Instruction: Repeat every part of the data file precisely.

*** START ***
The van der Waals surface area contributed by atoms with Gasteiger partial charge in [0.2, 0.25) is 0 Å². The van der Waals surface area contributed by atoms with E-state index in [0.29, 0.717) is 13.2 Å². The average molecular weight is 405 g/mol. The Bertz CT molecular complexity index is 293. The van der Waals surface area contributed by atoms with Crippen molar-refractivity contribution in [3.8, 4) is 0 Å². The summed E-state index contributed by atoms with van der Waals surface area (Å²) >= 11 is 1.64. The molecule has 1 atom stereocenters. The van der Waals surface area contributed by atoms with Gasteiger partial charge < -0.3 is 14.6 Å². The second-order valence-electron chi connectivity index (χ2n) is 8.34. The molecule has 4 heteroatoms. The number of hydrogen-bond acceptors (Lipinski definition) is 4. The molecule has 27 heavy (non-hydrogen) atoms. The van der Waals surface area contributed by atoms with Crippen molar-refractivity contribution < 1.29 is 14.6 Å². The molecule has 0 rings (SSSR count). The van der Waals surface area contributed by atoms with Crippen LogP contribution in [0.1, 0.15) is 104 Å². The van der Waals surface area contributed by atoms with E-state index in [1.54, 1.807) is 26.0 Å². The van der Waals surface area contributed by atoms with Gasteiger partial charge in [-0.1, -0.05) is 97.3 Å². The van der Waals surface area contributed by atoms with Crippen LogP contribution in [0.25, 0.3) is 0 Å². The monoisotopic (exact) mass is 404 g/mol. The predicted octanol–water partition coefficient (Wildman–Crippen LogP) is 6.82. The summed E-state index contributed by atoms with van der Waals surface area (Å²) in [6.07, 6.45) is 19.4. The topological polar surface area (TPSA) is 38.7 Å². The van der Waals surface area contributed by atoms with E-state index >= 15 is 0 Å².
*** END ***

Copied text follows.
The van der Waals surface area contributed by atoms with Gasteiger partial charge in [0.2, 0.25) is 0 Å². The van der Waals surface area contributed by atoms with E-state index in [0.29, 0.717) is 13.2 Å². The average molecular weight is 405 g/mol. The Bertz CT molecular complexity index is 293. The van der Waals surface area contributed by atoms with Crippen molar-refractivity contribution in [3.8, 4) is 0 Å². The summed E-state index contributed by atoms with van der Waals surface area (Å²) >= 11 is 1.64. The molecule has 1 atom stereocenters. The van der Waals surface area contributed by atoms with Gasteiger partial charge < -0.3 is 14.6 Å². The second-order valence-electron chi connectivity index (χ2n) is 8.34. The molecule has 4 heteroatoms. The number of hydrogen-bond acceptors (Lipinski definition) is 4. The molecule has 27 heavy (non-hydrogen) atoms. The van der Waals surface area contributed by atoms with Crippen molar-refractivity contribution < 1.29 is 14.6 Å². The molecule has 0 rings (SSSR count). The van der Waals surface area contributed by atoms with Crippen LogP contribution in [0.1, 0.15) is 104 Å². The van der Waals surface area contributed by atoms with E-state index in [1.54, 1.807) is 26.0 Å². The van der Waals surface area contributed by atoms with Gasteiger partial charge in [-0.1, -0.05) is 97.3 Å². The van der Waals surface area contributed by atoms with Crippen LogP contribution in [0.25, 0.3) is 0 Å². The monoisotopic (exact) mass is 404 g/mol. The predicted octanol–water partition coefficient (Wildman–Crippen LogP) is 6.82. The summed E-state index contributed by atoms with van der Waals surface area (Å²) in [6.07, 6.45) is 19.4. The topological polar surface area (TPSA) is 38.7 Å². The van der Waals surface area contributed by atoms with E-state index >= 15 is 0 Å².